Constantia Park Weltevredenpark Roodepoort Gauteng 1709 South Africa

The Prevention and Combating of Hate Crimes and Hate Speech Bill (‘the Bill’) was approved for public consultation by Cabinet on 19 October 2016.  The Bill intends to right the wrongs of social intolerances through retributory justice, such that the rights of all South Africans are protected, and enjoyed on an equal level.  Without such fairness, and where the rights of personal freedoms such as those which are enshrined in the Constitution are not adequately protected, the democracy and the sustainably of a nation cannot thrive.
The Bill has caused much debate in South Africa, and whilst there is no doubt that racial hatred and related hate speech must be arrested, many critics of the Bill believe it goes well beyond the limitations of the rights clause found in
Section 36 of the Constitution.  It is believed that combatting hate speech and promoting the right of dignity must also be balanced with the right to freedom of expression, which is contained in Section 16 of the Constitution.
The Bill seeks to protect all parties that are vulnerable to targeted crimes which are related to their race, sexual orientation or gender, national origin, occupation and disability through the following actions:

      • policing and prosecuting hate crime and hate speech offenses,
      • monitoring and reporting offenses with a hateful motive and,
      • creating holistic preventative programmes across government departments to sensitise public sector employees in their efforts to prevent and combat these crimes.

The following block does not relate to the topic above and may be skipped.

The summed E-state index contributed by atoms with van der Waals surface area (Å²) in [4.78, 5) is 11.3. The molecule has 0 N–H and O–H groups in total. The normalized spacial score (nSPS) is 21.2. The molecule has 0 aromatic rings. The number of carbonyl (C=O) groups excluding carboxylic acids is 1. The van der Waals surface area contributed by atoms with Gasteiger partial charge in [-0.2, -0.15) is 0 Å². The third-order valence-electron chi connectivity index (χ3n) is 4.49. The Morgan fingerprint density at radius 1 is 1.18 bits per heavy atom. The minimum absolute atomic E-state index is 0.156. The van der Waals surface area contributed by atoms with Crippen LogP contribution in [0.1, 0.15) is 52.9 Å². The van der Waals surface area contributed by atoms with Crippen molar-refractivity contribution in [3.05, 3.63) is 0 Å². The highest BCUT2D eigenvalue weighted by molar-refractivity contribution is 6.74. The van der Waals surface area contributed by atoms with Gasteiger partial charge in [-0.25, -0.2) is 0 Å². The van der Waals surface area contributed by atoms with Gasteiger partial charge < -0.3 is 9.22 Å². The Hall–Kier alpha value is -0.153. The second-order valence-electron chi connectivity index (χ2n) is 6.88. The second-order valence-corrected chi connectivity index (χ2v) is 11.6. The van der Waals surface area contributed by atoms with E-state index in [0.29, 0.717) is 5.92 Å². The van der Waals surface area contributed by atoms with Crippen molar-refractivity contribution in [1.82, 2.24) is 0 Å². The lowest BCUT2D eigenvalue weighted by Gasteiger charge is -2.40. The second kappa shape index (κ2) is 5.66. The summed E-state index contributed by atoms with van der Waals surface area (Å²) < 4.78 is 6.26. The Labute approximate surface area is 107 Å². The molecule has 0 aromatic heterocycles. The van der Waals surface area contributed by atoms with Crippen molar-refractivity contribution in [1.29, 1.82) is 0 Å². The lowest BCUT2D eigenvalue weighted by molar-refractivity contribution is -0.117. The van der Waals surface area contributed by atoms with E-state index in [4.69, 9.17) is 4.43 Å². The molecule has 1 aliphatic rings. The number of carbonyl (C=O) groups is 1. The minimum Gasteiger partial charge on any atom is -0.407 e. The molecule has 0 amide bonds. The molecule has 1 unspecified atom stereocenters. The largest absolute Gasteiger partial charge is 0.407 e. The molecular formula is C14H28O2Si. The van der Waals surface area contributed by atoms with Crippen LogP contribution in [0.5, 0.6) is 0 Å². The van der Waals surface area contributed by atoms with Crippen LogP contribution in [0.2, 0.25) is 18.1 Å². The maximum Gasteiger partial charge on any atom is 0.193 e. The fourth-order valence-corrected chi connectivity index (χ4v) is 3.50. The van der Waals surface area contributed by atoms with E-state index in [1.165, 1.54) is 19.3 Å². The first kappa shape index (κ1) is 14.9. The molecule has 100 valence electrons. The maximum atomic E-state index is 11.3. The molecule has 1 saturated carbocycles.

Besides the constitutionality of the Bill being challenged, there are also concerns regarding the ‘broadness’ of what the Bill constitutes as ‘hate speech’ and how it can be inflicted on another. Essentially the Bill provides two components that it defines as hate speech, namely:

      • the communication itself and where it advocates hatred or where it is threatening, abusive or insulting and,
      • the intention that lies behind the communication and where it clearly incites harm to a person or group of persons.

For a crime of hate speech to be initiated for prosecution, both these components must be present.
CGF’s report, Prevention and Combating of Hate Crimes and Hate Speech Bill (Part Two) enjoys the peer reviews of Osborne Molatudi (Partner: Hogan Lovells) and Robert Davies (Lead Independent Consultant: CGF Research Institute) and covers:

      • Prevention and Combating of Hate Crimes and Hate Speech Bill
      • Introduction
      • Offences
      • Sanctions
      • Critics
      • Organisational impact
      • Mitigating the risks
      • Further contacts used within this presentation, acronyms, references & additional reading

Source: CGF Research Institute
Bruniquel & Associates (Pty) Ltd
For more information please click here.

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